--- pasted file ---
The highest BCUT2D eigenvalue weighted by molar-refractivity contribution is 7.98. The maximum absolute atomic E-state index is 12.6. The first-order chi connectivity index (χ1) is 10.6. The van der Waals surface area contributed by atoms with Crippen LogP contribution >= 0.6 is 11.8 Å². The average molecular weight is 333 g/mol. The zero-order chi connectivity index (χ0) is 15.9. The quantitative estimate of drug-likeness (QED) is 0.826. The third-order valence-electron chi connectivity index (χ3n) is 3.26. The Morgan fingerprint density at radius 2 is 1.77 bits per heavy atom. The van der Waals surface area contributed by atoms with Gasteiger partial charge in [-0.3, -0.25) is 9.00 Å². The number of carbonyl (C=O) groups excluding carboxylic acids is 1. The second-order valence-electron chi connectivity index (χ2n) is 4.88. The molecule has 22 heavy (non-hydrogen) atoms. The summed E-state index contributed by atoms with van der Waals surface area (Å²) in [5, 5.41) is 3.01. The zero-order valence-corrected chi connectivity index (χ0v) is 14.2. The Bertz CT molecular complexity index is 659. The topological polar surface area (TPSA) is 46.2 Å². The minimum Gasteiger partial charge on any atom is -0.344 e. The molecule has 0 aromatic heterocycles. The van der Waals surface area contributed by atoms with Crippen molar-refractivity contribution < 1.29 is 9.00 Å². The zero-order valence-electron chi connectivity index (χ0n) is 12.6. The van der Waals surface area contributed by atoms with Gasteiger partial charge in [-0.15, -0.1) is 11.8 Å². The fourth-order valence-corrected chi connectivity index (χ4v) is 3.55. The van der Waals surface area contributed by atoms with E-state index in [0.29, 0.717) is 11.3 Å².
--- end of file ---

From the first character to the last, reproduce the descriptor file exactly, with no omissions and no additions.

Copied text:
The highest BCUT2D eigenvalue weighted by molar-refractivity contribution is 7.98. The maximum absolute atomic E-state index is 12.6. The first-order chi connectivity index (χ1) is 10.6. The van der Waals surface area contributed by atoms with Crippen LogP contribution >= 0.6 is 11.8 Å². The average molecular weight is 333 g/mol. The zero-order chi connectivity index (χ0) is 15.9. The quantitative estimate of drug-likeness (QED) is 0.826. The third-order valence-electron chi connectivity index (χ3n) is 3.26. The Morgan fingerprint density at radius 2 is 1.77 bits per heavy atom. The van der Waals surface area contributed by atoms with Gasteiger partial charge in [-0.3, -0.25) is 9.00 Å². The number of carbonyl (C=O) groups excluding carboxylic acids is 1. The second-order valence-electron chi connectivity index (χ2n) is 4.88. The molecule has 22 heavy (non-hydrogen) atoms. The summed E-state index contributed by atoms with van der Waals surface area (Å²) in [5, 5.41) is 3.01. The zero-order valence-corrected chi connectivity index (χ0v) is 14.2. The Bertz CT molecular complexity index is 659. The topological polar surface area (TPSA) is 46.2 Å². The minimum Gasteiger partial charge on any atom is -0.344 e. The molecule has 0 aromatic heterocycles. The van der Waals surface area contributed by atoms with Crippen molar-refractivity contribution < 1.29 is 9.00 Å². The zero-order valence-electron chi connectivity index (χ0n) is 12.6. The van der Waals surface area contributed by atoms with Gasteiger partial charge in [-0.15, -0.1) is 11.8 Å². The fourth-order valence-corrected chi connectivity index (χ4v) is 3.55. The van der Waals surface area contributed by atoms with E-state index in [0.29, 0.717) is 11.3 Å².